What starts with the Kill Bill song ends up turning into a non-stop jukebox of pop and rock hits of decades past, songs like “Thunderstruck” by AC/DC, “Holding Out For a Hero” by Bonnie Tyler, and others. All of these are great songs on their own, but in the context of a kid’s movie where a plumber saves his brother by flying around as a raccoon, each song works against the film, reminding us we’re watching a film that’s uninterested in being reverent to its source material and is instead more than happy to be mediocre and disposable. The aim, one imagines, was to tickle that nostalgia for the adults in the audience who played Super Mario Bros. as children. But the disconnect between the music and the story ruins any chance of that happening. Instead, every time a new song comes on, the film sinks into another level of disappointment.

The Mario Kart scene is admittedly, pretty great.
The Mario Kart scene is admittedly, pretty great.

That’s especially enraging because, beyond the pop songs, the The Super Mario Bros. Movie music by composer Brian Tyler is often a highlight. It’s used to great effect in moments sprinkled throughout the film that are so good and inspiring, they almost make the rest of the film worth it. Moments where the camera dollies across the screen like the original Super Mario games, or follows behind like the more recent games, combined with beautiful, orchestral versions of the game’s iconic music, working together to transport you decades into the past where you’re sitting in your living room, in front of the TV, with a controller in your hand. Moments that remind you why this movie was made in the first place and the potential that has been, and will continue to be, largely wasted. As Mario runs and jumps around blocks and platforms, on enemies, and up and down pipes, you can’t help but wonder why the whole movie isn’t like this. These scenes show a clear understanding and love of the franchise. Why are these few short moments so good while the rest is so flat and uninteresting?

The answers are numerous. Because the story never deviates from its point-to-point structure. Because the characters, with the exception of Mario, are one-note without a meaningful arc. And because, all throughout, the film falls over itself to work in as many jokes, settings, and references as possible as a way to stretch the story into a length suitable enough to be called a movie. In that aim, it succeeds. The Super Mario Bros. Movie is definitely a movie, but it very rarely gives us the joy the games it’s based on do, because we just can’t connect to it in any meaningful way.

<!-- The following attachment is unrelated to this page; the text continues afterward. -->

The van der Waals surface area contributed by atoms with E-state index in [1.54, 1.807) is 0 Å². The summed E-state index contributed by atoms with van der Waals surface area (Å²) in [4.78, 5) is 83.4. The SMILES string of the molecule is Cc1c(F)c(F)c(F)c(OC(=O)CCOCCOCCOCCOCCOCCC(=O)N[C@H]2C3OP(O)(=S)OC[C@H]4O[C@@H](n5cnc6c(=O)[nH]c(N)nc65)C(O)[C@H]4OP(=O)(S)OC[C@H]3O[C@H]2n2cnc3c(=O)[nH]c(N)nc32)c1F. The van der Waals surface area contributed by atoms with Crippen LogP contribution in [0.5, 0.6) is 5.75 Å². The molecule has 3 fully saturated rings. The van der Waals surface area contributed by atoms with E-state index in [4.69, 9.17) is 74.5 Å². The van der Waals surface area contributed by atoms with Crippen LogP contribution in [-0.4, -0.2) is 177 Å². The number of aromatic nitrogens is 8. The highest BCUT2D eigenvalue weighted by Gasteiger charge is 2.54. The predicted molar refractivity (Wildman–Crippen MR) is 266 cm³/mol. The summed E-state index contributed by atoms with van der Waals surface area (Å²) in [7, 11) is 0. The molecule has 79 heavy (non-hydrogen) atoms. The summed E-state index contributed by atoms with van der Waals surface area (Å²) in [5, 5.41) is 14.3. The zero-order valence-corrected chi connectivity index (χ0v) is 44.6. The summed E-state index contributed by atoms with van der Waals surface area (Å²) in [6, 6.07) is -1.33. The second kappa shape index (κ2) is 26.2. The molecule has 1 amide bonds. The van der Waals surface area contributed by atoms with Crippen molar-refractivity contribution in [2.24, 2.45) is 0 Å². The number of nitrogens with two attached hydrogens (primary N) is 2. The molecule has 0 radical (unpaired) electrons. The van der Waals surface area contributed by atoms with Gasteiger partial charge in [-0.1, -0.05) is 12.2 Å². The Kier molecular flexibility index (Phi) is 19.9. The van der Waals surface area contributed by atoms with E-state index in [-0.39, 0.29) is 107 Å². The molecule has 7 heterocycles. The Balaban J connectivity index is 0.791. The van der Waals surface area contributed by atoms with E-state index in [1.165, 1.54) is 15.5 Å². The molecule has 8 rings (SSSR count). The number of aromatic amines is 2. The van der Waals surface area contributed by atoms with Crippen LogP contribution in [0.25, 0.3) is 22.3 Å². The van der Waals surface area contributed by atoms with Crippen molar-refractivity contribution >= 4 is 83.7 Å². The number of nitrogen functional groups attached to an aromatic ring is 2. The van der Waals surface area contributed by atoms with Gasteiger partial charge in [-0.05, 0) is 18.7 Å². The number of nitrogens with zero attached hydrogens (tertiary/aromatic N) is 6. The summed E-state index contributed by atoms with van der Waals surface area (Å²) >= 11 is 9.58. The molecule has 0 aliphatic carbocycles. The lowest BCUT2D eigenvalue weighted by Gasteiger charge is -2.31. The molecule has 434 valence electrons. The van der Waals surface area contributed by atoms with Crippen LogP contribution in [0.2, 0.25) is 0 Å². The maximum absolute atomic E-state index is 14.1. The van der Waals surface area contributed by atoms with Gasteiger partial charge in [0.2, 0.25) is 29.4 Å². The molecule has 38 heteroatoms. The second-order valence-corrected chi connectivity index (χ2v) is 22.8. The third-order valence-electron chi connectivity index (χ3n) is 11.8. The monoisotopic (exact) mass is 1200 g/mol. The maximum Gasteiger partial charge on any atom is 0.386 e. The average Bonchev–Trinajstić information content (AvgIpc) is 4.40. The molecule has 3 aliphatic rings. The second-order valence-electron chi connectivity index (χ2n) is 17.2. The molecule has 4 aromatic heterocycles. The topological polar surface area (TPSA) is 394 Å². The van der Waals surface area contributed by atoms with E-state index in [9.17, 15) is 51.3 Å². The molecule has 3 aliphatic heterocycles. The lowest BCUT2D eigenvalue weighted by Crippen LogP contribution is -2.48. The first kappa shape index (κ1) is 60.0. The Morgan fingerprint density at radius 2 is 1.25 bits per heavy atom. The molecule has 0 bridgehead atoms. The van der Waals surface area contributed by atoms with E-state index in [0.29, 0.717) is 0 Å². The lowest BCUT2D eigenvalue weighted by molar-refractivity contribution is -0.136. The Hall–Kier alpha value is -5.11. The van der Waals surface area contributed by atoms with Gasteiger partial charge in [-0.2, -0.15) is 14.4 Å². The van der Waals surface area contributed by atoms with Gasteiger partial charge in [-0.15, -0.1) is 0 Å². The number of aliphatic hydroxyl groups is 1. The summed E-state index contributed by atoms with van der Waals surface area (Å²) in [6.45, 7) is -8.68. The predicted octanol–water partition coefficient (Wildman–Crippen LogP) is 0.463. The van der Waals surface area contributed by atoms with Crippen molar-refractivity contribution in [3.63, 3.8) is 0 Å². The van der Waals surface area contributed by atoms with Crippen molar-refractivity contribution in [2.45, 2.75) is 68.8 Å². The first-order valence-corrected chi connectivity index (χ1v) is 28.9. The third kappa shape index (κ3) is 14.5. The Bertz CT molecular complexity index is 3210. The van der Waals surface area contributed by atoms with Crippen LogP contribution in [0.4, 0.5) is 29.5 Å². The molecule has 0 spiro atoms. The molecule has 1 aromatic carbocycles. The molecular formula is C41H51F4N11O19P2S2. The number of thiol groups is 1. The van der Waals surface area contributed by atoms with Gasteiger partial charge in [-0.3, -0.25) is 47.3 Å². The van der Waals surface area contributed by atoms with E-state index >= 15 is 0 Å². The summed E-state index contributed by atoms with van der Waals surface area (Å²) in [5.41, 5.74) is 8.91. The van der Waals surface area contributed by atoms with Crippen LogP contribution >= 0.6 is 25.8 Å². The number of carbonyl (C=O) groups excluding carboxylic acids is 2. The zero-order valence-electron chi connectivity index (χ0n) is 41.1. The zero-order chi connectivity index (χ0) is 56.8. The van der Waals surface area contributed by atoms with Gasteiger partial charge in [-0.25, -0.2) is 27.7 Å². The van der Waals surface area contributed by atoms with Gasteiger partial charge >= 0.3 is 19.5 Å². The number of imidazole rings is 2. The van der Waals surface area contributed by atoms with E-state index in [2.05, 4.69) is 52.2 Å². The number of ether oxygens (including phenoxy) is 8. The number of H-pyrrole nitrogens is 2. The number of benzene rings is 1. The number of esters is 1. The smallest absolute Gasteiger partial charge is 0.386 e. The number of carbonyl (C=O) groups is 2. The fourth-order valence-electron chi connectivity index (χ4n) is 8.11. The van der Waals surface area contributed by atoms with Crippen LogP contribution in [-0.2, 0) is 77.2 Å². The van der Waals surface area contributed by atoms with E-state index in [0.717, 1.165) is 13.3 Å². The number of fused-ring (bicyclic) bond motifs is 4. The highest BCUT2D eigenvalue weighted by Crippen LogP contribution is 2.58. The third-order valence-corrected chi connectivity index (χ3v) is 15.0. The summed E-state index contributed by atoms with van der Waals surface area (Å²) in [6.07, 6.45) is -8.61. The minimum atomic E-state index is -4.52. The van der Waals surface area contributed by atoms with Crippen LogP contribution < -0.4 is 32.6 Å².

Luigi is in trouble.
Luigi is in trouble.

Oddly, none of this is the fault of the impressive voice cast. In addition to Pratt, Day, Taylor-Joy, Key, Rogen, and Black, it also includes Fred Armisen, Sebastian Maniscalco, Kevin Michael Richardson, and even the original voice of Mario, Charles Martinet. So much was made of these character voices before the film was released—but once it starts, you can tell each actor is doing the best they can with what they’ve been given. It’s just that they’ve been given a bunch of lines that are supposed to be funny, but very rarely are. Not even Rogen’s signature laugh can convince you what’s happening is funny.

Maybe the biggest sin of The Super Mario Bros. Movie though is all of this is wasted on a movie that is stunningly beautiful. Every nook and cranny, down to the threads in Mario’s hat, is presented in exquisite, eye-popping, detail, creating a world that you absolutely want to spend more time in. Actually, now that I think about it, the movie might work even better if you could mute it, pause, and zoom around its designs. At least then you’d have a personal reaction to it. As it stands now, The Super Mario Bros. Movie is a visually striking, wholly uninteresting, and bland film that not even a few moments of magic can save. It’s not as awful as the 1993 live-action film, but that’s such a low bar, you don’t need a power-up to cross it.

The Super Mario Bros. Movie is in theaters April 5.

Correction: An earlier version of this review misspelled composer Brian Tyler’s name. io9 regrets the error.

Want more io9 news? Check out when to expect the latest Marvel, Star Wars, and Star Trek releases, what’s next for the DC Universe on film and TV, and everything you need to know about the future of Doctor Who.